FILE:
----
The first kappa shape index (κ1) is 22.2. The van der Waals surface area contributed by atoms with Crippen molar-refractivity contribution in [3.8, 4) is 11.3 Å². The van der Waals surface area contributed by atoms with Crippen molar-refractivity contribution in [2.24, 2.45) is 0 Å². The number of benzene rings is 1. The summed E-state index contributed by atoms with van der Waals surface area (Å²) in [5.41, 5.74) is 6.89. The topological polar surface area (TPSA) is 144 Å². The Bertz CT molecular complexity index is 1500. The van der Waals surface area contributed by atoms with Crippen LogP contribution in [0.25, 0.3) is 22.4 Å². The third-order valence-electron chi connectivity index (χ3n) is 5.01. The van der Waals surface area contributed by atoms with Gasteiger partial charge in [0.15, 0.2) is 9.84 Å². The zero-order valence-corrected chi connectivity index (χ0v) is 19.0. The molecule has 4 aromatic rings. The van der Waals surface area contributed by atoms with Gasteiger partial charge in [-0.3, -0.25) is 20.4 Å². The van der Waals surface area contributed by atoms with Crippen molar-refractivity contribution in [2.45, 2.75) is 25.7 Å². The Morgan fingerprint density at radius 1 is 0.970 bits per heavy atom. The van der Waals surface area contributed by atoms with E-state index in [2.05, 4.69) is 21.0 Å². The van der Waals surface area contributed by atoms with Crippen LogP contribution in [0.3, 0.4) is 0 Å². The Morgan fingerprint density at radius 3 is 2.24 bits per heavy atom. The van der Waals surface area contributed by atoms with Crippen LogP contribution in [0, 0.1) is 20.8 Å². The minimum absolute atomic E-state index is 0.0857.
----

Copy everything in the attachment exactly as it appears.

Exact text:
The first kappa shape index (κ1) is 22.2. The van der Waals surface area contributed by atoms with Crippen molar-refractivity contribution in [3.8, 4) is 11.3 Å². The van der Waals surface area contributed by atoms with Crippen molar-refractivity contribution in [2.24, 2.45) is 0 Å². The number of benzene rings is 1. The summed E-state index contributed by atoms with van der Waals surface area (Å²) in [5.41, 5.74) is 6.89. The topological polar surface area (TPSA) is 144 Å². The Bertz CT molecular complexity index is 1500. The van der Waals surface area contributed by atoms with Crippen LogP contribution in [0.25, 0.3) is 22.4 Å². The third-order valence-electron chi connectivity index (χ3n) is 5.01. The van der Waals surface area contributed by atoms with Gasteiger partial charge in [0.15, 0.2) is 9.84 Å². The zero-order valence-corrected chi connectivity index (χ0v) is 19.0. The molecule has 4 aromatic rings. The van der Waals surface area contributed by atoms with Gasteiger partial charge in [-0.3, -0.25) is 20.4 Å². The van der Waals surface area contributed by atoms with Crippen molar-refractivity contribution in [2.45, 2.75) is 25.7 Å². The Morgan fingerprint density at radius 1 is 0.970 bits per heavy atom. The van der Waals surface area contributed by atoms with E-state index in [2.05, 4.69) is 21.0 Å². The van der Waals surface area contributed by atoms with Crippen LogP contribution in [0.3, 0.4) is 0 Å². The Morgan fingerprint density at radius 3 is 2.24 bits per heavy atom. The van der Waals surface area contributed by atoms with Crippen LogP contribution in [0, 0.1) is 20.8 Å². The minimum absolute atomic E-state index is 0.0857.